The best time to ask the bartender to recommend a beer for you is NOT when the bartender has her arms very full of bottles of liquor and is also holding a box with her two free fingers and has a very precarious grip on the whole thing.
This is a public service announcement from your friendly neighborhood bartender who maybe carries too much at one time. :)
My job gave me a goddamned magnum of St. Feuillien Belgian Triple for no reason at all, and I carried it home on the CTA, like one does.
It was like toting around a toddler. Only better behaved and quieter.
"When you’re young and you’re a chef, you’re like, ‘I can’t learn anything from these big companies,’" says Merges. "As a matter of fact you can, and you can learn a lot." For one thing, Merges, through his work with Cuisine Solutions, was introduced to the sous vide method, the technique of cooking vacuum-sealed food in low-temperature circulating water baths to ensure evenly cooked food that maintains its juiciness. At the time the method was not uncommon in European fine-dining restaurants, but virtually unknown in American ones.
Yet Cuisine Solutions had pioneered sous vide on an industrial scale, using it to manufacture precooked food that it sold to large institutions like hotels, airlines, and the military. The company had a vested interest in introducing the technique to top U.S. chefs—all the better to tout its own products if Thomas Keller, Daniel Boulud, and Charlie Trotter were using the same technique. And in Merges the company found an eager adherent.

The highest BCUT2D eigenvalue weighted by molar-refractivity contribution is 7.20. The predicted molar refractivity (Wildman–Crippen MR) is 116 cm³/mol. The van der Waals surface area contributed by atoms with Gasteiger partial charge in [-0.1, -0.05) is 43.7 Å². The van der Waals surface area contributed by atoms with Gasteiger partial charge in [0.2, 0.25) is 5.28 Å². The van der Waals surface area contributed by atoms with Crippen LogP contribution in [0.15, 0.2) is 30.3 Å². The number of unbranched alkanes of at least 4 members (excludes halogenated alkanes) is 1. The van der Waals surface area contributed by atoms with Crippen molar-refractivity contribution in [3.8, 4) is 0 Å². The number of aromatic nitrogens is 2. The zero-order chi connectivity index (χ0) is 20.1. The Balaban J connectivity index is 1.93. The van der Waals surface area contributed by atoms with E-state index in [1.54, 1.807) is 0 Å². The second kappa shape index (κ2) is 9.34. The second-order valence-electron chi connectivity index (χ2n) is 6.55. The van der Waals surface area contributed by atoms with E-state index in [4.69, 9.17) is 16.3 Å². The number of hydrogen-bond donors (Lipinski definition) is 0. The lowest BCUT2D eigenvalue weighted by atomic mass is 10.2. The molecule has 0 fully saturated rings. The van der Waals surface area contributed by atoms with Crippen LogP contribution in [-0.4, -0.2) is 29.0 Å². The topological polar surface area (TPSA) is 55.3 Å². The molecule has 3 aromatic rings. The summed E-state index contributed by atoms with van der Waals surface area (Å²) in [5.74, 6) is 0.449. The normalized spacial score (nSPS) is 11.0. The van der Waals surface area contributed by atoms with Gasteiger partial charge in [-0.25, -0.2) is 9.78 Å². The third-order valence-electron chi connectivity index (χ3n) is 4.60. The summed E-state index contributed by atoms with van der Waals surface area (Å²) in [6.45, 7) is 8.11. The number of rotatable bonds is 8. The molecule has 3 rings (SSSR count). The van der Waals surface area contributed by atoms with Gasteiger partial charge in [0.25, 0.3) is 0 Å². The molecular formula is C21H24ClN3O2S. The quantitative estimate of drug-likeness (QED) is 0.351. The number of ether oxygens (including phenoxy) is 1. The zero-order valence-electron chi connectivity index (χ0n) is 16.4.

"I remember one day when I’m cooking on the line—it’s so brutal," he recalls. "It’s like, ‘I wish I can manipulate the temperature and control it to a point that is so much more refined than I can do with my hands.’ I’m like, ‘There has to be a way to get this [technology] from this million-square-foot factory into a 900-square-foot kitchen.’"
The problem was, there were no easily available or affordable immersion circulators on the market. The earliest domestic chefs using them were scaring up used lab equipment on eBay—not exactly the safest of practices if, say, your immersion circulator was once used to manufacture batteries. So Merges placed a call to Polyscience, a Niles-based manufacturer of high-precision temperature-control equipment used mostly in industrial or medical applications—the kind of gear you’d use in a lab to separate DNA or measure the viscosity of a fluid. “I said, ‘Hey, did you ever think about temperature control for cooking?’” Merges recalls.
"He got through to customer service," says Polyscience’s Philip Preston. "And the customer service rep said, ‘I have no idea what you’re talking about, but our president loves to cook.’" Preston had never heard of the sous vide method, but he was fascinated. He took one of his immersion circulators to Trotter’s and Merges told him all about the technique. Within eight months Preston had formed a culinary unit in his company. "We ended up with probably about 13 of our units in just the Trotter’s kitchen," he says. Today sous vide cooking is ubiquitous in fine-dining restaurants in the U.S., and Polyscience is the leading supplier of immersion circulators to restaurant kitchens."